They know that it is only God who can control the wind and the sea and the other elements. That is the theme of the First Reading, taken from the Book of Job. Listen to God speak to Job in majestic words:

…who shut in the sea with doors
when it burst out from the womb,
when I made the clouds its garment
and thick darkness its swaddling band,
and prescribed bounds for it,
and set bars and doors,
and said, ‘Thus far shall you come and no farther,
and here shall your proud waves be stopped’?

We have here the awe of the ancients before the power of the sea and an acknowledgement that God is Creator and Lord of the sea and the waters. The Responsorial Psalm (Ps 107:23-26,28-32) echoes the fear of sailors in those times in their frail sailing boats before wind and wave:

Some went down to the sea in ships,
doing business on the mighty waters;
they saw the deeds of the Lord,
his wondrous works in the deep.

Men of faith had no difficulty seeing the power of God in the power of wind and wave. The words are perfectly applicable to the disciples in the boat who wondered, “Who can this be? Even the wind and sea obey him.” They begin to put two and two together. Only God has power over the seas but Jesus has exercised exactly that power before their eyes.

From today’s Psalm:

For he commanded and raised the stormy wind,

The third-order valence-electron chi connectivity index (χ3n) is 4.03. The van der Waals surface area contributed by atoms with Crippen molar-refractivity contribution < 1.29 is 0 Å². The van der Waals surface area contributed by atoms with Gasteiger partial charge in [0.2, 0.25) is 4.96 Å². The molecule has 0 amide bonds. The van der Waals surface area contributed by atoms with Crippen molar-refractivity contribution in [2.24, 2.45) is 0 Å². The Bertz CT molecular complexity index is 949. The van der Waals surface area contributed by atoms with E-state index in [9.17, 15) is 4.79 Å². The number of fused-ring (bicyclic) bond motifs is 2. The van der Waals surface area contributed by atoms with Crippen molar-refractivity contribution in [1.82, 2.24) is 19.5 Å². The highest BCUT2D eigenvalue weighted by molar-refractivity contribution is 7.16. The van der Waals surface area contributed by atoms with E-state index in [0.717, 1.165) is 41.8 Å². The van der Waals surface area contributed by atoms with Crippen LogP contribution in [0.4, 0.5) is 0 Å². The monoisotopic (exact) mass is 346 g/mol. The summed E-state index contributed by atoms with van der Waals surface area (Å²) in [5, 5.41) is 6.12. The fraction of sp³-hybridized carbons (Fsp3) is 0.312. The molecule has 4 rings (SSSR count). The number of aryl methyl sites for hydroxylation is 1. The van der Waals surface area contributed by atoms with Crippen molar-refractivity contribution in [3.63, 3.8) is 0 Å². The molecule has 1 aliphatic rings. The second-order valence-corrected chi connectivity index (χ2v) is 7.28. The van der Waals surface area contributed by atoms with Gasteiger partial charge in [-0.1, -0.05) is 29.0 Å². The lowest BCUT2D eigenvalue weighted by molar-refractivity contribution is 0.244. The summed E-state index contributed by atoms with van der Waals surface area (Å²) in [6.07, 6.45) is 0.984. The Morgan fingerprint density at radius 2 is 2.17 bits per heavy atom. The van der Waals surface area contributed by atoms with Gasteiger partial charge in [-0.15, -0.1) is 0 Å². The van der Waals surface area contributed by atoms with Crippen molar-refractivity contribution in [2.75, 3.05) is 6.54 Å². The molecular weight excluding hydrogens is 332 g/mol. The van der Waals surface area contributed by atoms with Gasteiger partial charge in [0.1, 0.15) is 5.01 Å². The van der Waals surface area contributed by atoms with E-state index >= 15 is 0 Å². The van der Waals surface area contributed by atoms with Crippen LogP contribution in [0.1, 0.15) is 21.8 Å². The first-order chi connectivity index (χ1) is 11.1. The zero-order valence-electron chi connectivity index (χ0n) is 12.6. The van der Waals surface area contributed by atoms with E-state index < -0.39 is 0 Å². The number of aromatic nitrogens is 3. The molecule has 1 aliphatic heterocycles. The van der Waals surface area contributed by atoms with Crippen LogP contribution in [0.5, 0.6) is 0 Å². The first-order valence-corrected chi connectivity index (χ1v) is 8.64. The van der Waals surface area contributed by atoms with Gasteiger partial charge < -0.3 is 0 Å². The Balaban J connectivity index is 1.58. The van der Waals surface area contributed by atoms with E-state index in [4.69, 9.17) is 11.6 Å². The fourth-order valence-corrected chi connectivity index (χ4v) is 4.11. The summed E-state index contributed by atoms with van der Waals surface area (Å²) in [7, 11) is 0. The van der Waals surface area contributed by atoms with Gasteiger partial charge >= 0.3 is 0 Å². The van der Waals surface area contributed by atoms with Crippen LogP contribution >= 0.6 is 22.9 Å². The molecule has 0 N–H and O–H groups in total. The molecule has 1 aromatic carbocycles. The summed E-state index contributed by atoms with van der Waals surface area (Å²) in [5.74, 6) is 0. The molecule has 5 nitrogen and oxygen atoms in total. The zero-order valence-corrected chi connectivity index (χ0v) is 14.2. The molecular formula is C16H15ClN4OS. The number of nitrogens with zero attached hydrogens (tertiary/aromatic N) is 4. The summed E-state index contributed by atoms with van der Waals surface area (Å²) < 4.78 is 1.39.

which lifted up the waves of the sea.
They mounted up to heaven; they went down to the depths;
their courage melted away in their calamity…

Was that storm a mere accident? Was it both started and stopped by the same person so that the disciples could learn an important lesson about Jesus?

Then they cried to the Lord in their trouble,
and he brought them out from their distress;
he made the storm be still,
and the waves of the sea were hushed.

And finally,

Then they were glad because they had quiet,
and he brought them to their desired haven.

But wait! Now, it is Jesus who is doing all this! There can only be one possible explanation. Jesus has the power of God; Jesus has the nature of God. No wonder they are filled with awe and fear of the man in front of them. The mystery of Jesus’ identity is gradually being unfolded before their eyes.

Image of the Church in the world